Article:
“This presentation is perfect for Walsh College students, alumni, and all business professionals who want to network and learn how a career can take various turns along the way,” Dr. Tatsak added. “Conversation with Leaders is one of many examples of our focus to provide students with contemporary, real-life business knowledge.”

To register, visit info.walshcollege.edu/leader. Space is limited so register early.

Long-awaited Defend Trade Secrets Act passes; Brinks Gilson & Lione attorney looks at impact on Michigan business

James Cleland, a shareholder in the Ann Arbor office of Brinks Gilson & Lione, one of the largest intellectual property law firms in the U.S., says Michigan businesses just gained additional protection of their trade secrets following approval of the Defend Trade Secrets Act (DTSA) by the U. S. House of Representatives late yesterday. The U.S. Senate passed the DTSA on April 4, 2016 by a unanimous vote of 87-0. President Obama is now expected to sign the bill into law.

“This is a win for Michigan businesses and businesses throughout the country seeking strong protection for their trade secrets,” Cleland said. “Although individual state laws governing trade secret protection and misappropriation existed prior to the passage of DTSA, the lack of a federal statute made enforcement of trade secrets non-uniform, slow and highly dependent on the particular state in which theft of trade secrets occurred. A federal statute is particularly welcome in an age where the theft of electronic information using sophisticated technology occurs quickly and across not only state borders, but our country’s borders.”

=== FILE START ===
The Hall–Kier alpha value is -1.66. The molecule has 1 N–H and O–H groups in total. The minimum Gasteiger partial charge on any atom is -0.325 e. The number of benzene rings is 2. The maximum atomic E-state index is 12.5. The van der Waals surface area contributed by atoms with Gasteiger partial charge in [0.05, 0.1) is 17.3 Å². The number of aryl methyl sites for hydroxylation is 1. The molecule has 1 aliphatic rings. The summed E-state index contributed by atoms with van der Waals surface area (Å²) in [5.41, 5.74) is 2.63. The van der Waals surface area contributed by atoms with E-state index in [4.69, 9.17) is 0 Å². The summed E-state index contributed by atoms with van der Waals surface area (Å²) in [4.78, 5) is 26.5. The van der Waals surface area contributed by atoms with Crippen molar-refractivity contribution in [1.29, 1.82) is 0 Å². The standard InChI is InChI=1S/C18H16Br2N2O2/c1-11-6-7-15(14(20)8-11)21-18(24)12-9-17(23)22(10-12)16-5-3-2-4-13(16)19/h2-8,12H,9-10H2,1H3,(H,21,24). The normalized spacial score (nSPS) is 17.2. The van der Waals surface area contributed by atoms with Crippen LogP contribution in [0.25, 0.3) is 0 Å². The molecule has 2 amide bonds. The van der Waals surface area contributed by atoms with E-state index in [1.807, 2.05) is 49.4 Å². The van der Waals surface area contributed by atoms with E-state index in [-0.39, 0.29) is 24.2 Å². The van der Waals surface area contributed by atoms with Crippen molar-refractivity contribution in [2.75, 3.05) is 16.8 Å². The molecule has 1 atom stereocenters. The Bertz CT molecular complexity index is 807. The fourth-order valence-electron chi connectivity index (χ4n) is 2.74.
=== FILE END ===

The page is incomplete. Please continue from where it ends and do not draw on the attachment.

Cleland noted Michigan corporate behemoths like Ford and GM immediately come to mind as beneficiaries of the DTSA.

“Several automakers were the unfortunate victims in recent years of high profile, high stakes cases of trade secret theft when foreign nationals they employed fled the U.S. and returned to their native countries with valuable trade secrets in hand,” Cleland said. “Providing federal courts with jurisdiction over trade secret cases, enhancing the civil seizure procedures and beefing up damages unquestionably will help wronged companies pursue these individuals across state and international borders.”

Cleland notes the Defend Trade Secrets Act is the most sweeping trade secret reform in a generation. Key provisions of the DTSA are:

• Providing a uniform law on the protection of trade secrets and giving federal courts jurisdiction over disputes involving trade secrets relating to products or services used in interstate or foreign commerce.